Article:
Tech Diversity and a Hackathon

Hacking for our cities

Reposted by Aaron Christmas on Jan 07, 2017

Diversity in Tech: National Urban League Hackathon

Last weekend I participated in a National Urban League hackathon. The event was focused on tech diversity and had sponsors from the private sector like Facebook and NBC. I wanted to congratulate the winner and echo to an article about the event


It was great fun to build the project but more so to meet the people. I relished the opportunity to talk tech with what for me was a very unique crowd; not necessarily because of the diversity but more so because of the lack of federal IT talk. Despite coming in third I did actually leave the event inspired by the tech talent of today and tomorrow…

In fact, when I initially signed up for the event I did not realize that it was a hackathon. I thought I was going to a panel discussion about tech diversity. At said discussion I intended to tell the anecdotal story I see every day. That of a diverse federal IT workforce (contractor and FTE) unified by the power of tech-nerdom to both enjoy each other’s company but also mission focused solutions. I ended up reflecting on my workplace and feeling privileged to be a part of such a community that valued diversity. Honestly, I left that hackathon wanting to put my “I heart public sector” pin back on my backpack.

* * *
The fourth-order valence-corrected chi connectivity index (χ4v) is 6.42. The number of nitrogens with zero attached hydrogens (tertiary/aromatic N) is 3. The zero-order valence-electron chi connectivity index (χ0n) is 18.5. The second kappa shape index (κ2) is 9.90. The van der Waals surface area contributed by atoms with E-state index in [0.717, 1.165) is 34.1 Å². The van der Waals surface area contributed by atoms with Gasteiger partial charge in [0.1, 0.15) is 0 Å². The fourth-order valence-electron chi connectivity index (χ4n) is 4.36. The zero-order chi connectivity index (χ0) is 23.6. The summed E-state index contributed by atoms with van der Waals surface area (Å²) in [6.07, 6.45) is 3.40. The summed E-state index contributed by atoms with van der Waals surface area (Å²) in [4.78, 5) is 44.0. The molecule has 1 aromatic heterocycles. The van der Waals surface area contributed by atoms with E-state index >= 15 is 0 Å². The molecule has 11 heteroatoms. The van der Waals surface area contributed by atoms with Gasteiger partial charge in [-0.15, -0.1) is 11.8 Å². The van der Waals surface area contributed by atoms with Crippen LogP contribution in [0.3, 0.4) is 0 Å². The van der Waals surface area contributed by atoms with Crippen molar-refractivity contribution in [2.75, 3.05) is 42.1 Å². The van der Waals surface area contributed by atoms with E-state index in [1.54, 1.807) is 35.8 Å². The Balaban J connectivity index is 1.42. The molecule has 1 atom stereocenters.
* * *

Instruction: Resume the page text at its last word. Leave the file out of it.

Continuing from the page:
In terms of the app that that was built by Products of Our Environment, (Our Team Name). It’s in the rules of the hackathon that the code should go up on Git; so I will release that on my standard ynvmaxpowers account. I can’t do it yet though because I would like to talk to my partner first. So I will only do a cursory talk about the app. I know she wants to build the project out for profit and brand building. I know I have some plans on testing out some (Augmented Reality) AR libs.

Ultimately it will be a native web app type architecture. Per my usual about mid-way through the hackathon I was feeling confident and started to refactor, at about 1 in the morning I was cursing myself for backtracking so far. Not sure if the refactor ended up being worth it for the purposes of the pitch but it definitely will make the next demo version all the easier to make. For the picth I did what I thought was clever in that I made the demo use local persistence, and made randomized test data so each potential test user had a slightly different experience. The app uses everybody’s favorite GIS Data provider Google maps. It’s been a while since I used the google map api (have been using Microsoft) it was pretty cool and strait forward to get at the events and customize the map.